> know C -- and not that much easier for people who know Pascal.


    (Strange you should say that, because I now write my C code in just such a
    manner. The above function in reality looks like the following (you may wish
    to avert your eyes):

    global function int eof(FILE* handle) =
    int c;

    c:=getc(handle);
    if (c=EOF) then
    return 1;
    fi
    ungetc(c,handle);
    return 0;
    end

    This is converted to standard C code by a preprocessor, so the issue of C
    people not understanding it doesn't arise. And the preprocessor is a small
    program that uses a while-loop with, obviously, an eof() test at the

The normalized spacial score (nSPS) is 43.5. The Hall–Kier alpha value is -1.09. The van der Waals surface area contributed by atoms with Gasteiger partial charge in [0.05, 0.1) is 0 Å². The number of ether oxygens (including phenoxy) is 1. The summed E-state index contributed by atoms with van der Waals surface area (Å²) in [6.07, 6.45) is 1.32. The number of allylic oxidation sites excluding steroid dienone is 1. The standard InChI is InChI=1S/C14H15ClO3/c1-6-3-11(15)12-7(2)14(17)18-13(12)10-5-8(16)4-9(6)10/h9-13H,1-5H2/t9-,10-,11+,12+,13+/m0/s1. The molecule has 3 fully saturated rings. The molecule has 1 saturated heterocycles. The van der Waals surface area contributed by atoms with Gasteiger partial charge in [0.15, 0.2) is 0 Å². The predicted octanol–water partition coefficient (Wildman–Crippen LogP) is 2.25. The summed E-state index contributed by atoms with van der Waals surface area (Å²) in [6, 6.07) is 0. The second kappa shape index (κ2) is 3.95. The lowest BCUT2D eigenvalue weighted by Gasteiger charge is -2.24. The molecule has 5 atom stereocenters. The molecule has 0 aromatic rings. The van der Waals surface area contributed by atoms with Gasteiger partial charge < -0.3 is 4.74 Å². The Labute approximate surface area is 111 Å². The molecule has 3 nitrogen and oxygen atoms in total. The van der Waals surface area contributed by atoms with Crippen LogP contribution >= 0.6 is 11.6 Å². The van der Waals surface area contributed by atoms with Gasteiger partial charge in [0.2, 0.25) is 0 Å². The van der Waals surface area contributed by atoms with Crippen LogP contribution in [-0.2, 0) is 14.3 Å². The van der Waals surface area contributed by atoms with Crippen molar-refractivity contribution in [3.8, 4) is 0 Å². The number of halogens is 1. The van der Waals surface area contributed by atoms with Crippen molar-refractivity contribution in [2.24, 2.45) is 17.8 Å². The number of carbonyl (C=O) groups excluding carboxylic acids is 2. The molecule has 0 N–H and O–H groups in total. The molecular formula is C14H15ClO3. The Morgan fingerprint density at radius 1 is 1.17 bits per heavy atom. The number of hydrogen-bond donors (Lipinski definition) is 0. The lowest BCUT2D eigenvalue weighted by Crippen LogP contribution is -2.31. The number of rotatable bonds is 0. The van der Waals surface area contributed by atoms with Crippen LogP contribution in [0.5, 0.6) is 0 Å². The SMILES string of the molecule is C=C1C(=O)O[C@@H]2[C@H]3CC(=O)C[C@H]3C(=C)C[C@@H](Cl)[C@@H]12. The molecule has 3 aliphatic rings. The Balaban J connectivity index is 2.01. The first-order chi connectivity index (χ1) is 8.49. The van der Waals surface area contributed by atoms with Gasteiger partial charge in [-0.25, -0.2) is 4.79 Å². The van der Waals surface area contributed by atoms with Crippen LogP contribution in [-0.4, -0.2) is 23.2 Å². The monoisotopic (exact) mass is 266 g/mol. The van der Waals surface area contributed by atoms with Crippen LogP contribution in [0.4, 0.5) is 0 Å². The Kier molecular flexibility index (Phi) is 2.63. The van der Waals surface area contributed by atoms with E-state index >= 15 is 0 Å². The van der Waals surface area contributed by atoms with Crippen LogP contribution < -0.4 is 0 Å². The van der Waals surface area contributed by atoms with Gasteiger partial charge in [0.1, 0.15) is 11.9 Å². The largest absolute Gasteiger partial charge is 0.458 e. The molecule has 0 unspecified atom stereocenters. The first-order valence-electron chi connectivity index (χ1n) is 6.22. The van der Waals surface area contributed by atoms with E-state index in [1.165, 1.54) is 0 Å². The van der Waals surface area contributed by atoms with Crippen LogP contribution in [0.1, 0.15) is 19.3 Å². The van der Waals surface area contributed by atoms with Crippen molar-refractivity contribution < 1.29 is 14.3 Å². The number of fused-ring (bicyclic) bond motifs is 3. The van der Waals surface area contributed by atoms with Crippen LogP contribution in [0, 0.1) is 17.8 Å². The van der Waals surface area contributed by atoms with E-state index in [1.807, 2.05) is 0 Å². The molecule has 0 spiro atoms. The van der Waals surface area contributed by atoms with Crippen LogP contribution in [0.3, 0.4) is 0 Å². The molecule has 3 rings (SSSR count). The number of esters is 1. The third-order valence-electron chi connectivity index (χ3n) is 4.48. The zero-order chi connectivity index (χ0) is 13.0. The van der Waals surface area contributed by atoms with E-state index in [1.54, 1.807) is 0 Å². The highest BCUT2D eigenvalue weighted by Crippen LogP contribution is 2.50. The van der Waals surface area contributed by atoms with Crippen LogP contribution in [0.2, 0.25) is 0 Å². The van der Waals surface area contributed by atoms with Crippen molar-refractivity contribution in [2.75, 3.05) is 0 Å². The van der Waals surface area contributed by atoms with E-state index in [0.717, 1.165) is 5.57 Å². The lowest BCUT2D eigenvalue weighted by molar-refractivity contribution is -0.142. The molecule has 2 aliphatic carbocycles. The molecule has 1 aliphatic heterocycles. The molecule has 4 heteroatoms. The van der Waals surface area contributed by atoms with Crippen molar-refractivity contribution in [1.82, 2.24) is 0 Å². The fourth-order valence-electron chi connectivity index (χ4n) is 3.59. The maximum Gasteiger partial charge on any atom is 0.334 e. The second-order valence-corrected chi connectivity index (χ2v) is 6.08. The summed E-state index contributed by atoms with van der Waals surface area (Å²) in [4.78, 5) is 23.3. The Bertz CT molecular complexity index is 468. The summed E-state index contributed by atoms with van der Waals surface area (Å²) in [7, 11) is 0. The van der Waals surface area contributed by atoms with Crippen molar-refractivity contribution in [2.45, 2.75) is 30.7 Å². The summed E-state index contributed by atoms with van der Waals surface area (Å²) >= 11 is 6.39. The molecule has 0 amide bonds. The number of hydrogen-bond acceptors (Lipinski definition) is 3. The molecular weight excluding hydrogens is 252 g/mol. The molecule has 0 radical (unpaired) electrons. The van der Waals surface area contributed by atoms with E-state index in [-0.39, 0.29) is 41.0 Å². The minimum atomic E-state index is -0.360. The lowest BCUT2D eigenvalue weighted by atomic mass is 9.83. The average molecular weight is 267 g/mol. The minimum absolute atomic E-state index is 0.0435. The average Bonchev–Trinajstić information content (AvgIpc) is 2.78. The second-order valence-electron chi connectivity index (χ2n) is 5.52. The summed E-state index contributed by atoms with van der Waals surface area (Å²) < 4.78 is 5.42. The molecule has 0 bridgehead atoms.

beginning! This transparent conversion to C only adds some 3% to compilation
    times, so the extra overheads of such an eof are not a problem in this
    case.)

    --
    Bartc
     
    BartC, Feb 2, 2013
    #9
  10. Cal Dershowitz <> writes:
    [...]
    > I'm amazed at how it always seems to begin here every time my life
    > cruises through the lingua franca.
    >
    > Gosh, what I have right now just looks awful, but I think it's enough
    > of a nifty idea to pursue it to the point of seeing what output will
    > look like, with this very-flawed way of approaching interop.
    >
    > Now that I see this compile, I'm starting to wonder if there might be
    > a less-tortured way of doing this.
    >
    > Say that *s represents a pointer to the beginning of code that will
    > run in a C-compliant fashion. That entails that space for this string
    > must already have been malloced. In this case, it will be a perl